The Sawmill

    A Sawmill is a machine used to saw logs into boards. It is made up of a saw blade, a carriage and a track. The carriage is pulled along the track past the blade. The log is held on the carriage by head blocks which move the log out in the path of the blade so it can cut off the board. When the log is moved in this direction, the distance moved past the blade path determines the width or thickness of the board.

    The first boards manufactured in the colonies were sawed over pits. One person stood beneath and another above the log at the end of a two man saw.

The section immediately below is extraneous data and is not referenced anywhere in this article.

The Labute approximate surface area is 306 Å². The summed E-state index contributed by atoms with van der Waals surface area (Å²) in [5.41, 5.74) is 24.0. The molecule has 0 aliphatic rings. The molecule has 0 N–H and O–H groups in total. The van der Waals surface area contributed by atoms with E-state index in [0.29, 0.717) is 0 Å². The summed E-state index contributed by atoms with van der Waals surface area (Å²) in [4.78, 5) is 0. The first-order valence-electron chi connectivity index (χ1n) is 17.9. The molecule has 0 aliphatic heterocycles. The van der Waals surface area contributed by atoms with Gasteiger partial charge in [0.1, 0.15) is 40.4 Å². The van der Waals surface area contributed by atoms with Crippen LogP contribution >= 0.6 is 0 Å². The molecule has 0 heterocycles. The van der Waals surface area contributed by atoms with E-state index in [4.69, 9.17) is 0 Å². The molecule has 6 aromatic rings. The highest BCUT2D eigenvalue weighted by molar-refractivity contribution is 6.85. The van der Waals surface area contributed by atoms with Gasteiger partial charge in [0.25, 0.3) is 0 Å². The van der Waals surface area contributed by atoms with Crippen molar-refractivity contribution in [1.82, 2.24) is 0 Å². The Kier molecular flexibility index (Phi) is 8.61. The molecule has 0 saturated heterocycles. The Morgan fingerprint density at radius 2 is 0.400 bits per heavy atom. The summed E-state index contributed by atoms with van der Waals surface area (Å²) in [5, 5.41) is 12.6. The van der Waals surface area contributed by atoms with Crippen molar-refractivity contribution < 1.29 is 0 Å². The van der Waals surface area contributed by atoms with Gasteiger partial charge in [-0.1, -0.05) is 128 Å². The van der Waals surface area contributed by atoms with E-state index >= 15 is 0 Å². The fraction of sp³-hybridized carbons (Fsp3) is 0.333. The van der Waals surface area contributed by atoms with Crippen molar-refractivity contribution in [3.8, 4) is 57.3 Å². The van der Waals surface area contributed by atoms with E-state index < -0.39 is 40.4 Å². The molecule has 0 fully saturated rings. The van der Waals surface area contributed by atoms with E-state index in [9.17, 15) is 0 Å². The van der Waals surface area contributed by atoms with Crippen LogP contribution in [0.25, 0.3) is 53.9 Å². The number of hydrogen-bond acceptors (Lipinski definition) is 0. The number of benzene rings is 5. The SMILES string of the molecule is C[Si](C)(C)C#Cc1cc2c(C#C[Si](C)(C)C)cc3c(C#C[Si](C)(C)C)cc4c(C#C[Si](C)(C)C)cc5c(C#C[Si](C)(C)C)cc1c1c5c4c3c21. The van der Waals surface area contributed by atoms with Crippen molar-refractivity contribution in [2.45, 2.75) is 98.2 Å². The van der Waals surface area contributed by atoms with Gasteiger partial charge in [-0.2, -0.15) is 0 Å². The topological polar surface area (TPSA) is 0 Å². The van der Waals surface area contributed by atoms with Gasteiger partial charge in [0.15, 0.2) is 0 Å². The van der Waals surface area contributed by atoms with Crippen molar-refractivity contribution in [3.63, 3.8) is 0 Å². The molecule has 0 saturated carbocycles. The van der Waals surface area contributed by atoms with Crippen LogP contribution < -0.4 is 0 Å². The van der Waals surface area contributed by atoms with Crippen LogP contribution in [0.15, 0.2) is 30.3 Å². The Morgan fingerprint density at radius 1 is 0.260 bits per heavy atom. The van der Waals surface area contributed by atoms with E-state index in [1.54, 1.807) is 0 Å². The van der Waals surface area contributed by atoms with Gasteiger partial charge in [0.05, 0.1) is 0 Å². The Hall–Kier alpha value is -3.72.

Sawmills first appeared in the United States in Maine and Virginia between 1608 and 1620.

    The earliest sawmills were powered by a water wheel. In about 1830 steam power began to replace water power. In the 20th century many mills began using gasoline and diesel engines. Today many sawmills are powered by electricity.

    The sawmill we have here at the Show was built sometime before 1900 by the Aultman Taylor Company. It is different from most sawmills in that the carriage which holds the log is moved back and forth on the track by a rack and pinion gear. Most sawmill carriages are moved by a cable wrapped around a winding drum.

The sawmill was bought by the club in 1968. It was owned by Harry Ross the father of John Ross who is the sawyer on this sawmill today.

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